The Writings of Ingrid Pitt

A Collection of Writings





Battle of Britain










Motor Racing



Pitt of Horror


Sci Fi



Winston Churchill

World War 2

Ingrid's Obituary

Ingrid Says... Pitt of Horror Website Message

June 2005

Ingrid Says....

Ingrid Pitt

I feel I've blinked and opened my eyes to another dimension. Now it seems that the NHS is in fine form, the hundreds of deaths a year from MRSA are all down to someone not washing their hands - now sorted - everyone loves Camilla and adores Charles, the catastrophe of Iraq is in the past and the thousands of people killed, and still being killed, have been airbrushed out of history, the uncontrolled influx of immigrants is good for the economy and the failure of education policies is all down to the parents not teaching their children to eat with a knife and fork. Oh yes! And we can afford to plough billions into the Dome and the Iraq war but can't find the money to keep MG Rover out of the junk yard.

When I was young, in the first half of the 20th Century, I used to hate conversations that began with, "When I was a young girl/boy......." I resolved never to visit that opening on anybody if I was ever in a position to mumble it. But.......! When I was young there were three types of people you believed in utterly. The Policeman, The Doctor and the Teacher. Dixon of Dock Green was not just a character made up by a TV writer. He was the PC Plod on the beat. The cement that kept England civilised. He was respected by the law abiding and the lawless alike. Kids knew that if they were caught doing something that kids do but which is frowned on by their elders, like scrumping and carving their name on gateposts, they would probably get a clip around the ear from the local Bobby and that would be the end of the affair. The villain also knew where he stood. And the message was don't take a weapon with you on a blag or you could end up dangling on a length of hemp one cold and frosty morning. The cops didn't want guns and the robbers felt the same way. Now it has all changed! Policeman loll around, kitted up in the latest designer-wear bullet proof vests or spend most of the day persecuting motorists who are driving 21st. century cars to 20th. century speeds. Respect for the police, at the moment, is at an all time low. But it is not necessarily their fault. They are hog-tied by a population that has lost its respect for the strictures placed on them by the society in which they live.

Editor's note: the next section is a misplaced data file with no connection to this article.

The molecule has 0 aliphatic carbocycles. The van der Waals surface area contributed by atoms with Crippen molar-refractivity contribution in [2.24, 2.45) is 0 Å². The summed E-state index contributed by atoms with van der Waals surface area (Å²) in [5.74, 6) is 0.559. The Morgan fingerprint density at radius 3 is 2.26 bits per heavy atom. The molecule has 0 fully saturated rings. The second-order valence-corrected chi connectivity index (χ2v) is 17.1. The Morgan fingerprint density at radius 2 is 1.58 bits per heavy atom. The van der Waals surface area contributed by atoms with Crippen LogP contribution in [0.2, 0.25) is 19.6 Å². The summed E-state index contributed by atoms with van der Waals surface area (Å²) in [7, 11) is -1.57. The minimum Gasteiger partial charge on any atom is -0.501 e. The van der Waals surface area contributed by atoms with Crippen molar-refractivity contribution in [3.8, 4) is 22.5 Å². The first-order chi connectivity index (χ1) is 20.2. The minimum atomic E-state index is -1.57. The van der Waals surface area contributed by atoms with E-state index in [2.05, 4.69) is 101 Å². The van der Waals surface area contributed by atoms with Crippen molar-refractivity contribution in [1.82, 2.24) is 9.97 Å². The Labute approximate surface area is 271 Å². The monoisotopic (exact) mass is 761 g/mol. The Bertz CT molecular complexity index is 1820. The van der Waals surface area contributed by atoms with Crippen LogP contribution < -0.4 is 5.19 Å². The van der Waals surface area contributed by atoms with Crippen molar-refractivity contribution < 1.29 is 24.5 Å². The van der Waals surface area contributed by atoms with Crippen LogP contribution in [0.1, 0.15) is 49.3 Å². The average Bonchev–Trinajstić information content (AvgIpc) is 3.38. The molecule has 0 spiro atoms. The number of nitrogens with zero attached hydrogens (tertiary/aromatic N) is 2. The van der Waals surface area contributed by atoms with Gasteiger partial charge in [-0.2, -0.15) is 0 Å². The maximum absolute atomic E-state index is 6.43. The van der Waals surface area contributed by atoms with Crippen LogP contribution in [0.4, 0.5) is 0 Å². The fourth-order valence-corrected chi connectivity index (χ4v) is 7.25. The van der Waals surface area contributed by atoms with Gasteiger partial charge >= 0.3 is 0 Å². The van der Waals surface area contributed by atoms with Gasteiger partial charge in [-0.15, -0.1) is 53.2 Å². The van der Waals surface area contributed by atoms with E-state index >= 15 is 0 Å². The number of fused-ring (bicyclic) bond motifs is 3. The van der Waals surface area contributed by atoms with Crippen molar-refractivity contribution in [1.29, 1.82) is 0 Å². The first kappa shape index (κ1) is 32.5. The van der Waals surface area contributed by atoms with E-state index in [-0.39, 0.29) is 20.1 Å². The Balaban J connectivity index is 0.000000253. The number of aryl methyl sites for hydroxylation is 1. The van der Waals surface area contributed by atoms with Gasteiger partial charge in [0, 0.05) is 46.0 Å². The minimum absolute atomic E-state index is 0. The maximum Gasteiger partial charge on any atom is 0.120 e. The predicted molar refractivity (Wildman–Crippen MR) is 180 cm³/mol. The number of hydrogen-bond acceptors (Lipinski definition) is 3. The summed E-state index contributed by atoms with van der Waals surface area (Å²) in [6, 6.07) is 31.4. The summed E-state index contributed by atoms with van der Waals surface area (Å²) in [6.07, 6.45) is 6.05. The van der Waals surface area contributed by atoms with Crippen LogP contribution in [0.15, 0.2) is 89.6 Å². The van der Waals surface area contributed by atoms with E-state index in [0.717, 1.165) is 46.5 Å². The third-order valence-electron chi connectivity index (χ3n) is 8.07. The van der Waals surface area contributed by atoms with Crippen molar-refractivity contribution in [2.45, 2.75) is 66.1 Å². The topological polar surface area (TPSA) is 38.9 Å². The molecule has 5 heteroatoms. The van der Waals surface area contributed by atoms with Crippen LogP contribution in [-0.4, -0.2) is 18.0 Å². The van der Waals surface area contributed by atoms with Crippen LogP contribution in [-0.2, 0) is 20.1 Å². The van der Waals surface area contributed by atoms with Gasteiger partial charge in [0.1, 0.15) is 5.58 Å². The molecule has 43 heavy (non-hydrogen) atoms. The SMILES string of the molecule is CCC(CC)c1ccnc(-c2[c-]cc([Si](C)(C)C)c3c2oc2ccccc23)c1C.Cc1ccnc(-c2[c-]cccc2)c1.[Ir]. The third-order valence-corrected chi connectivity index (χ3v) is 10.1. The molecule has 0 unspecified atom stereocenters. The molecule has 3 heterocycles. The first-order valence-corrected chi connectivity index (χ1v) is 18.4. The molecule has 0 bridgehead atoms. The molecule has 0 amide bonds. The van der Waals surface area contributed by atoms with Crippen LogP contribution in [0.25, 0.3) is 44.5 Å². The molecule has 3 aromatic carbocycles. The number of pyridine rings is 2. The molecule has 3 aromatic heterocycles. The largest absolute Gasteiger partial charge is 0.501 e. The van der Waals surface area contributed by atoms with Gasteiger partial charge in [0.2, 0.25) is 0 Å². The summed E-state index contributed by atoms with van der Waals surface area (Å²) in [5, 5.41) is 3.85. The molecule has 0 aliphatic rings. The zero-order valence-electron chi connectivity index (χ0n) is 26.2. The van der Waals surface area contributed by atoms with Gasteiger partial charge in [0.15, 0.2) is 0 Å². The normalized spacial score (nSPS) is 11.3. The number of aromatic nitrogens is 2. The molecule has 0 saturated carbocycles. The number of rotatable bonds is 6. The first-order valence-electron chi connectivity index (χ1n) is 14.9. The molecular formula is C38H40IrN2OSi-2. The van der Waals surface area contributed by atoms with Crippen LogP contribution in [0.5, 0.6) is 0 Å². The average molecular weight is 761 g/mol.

'When I was a gel' teachers were to be respected and obeyed. They had the means to discipline obstructive children and knew when to use it. The ultimate deterrent either nestled across the top of the teacher's desk or skulked ominously in a cupboard in the Headmaster locker. Everyone knew it was there and knew that breaking certain rules and taboos could get the cane twitching. This, though, was the time when PC was spelt RESPECT.. The teachers respected their position as educators and the children respected their educator's power. Now even Respect isn't spelled respect. There is no doubt that Boys and Girls have to be disciplined in different ways. The worst a girl could expert in the way of corporal punishment was a slap across the hand with a ruler. Their punishment, usually, was more mental. They were reported to their parents or made to perform menial tasks around the school. Boys, on both hands, were subject to the full lash of the cane. It was a punishment but also a source of pride if a boy could take six of the best and walk away without flinching or blubbing. It was considered better than having to write 'I must not swear in the playground' five hundred times. The worst part of the punishment came if their parents got to hear about it. Instead of storming down to the school and punching the teacher's head in or reporting him to the Social Services, the wrongdoers were more likely to get another bout of punishment from their parents. I reckon the old adage, 'Spare the rod and spoil the child' has been proved uncomfortably right over the years. If that sounds like some anarchistic rant by some old fogey who doesn't understand - so be it. But you knew where you were and you knew who you could trust.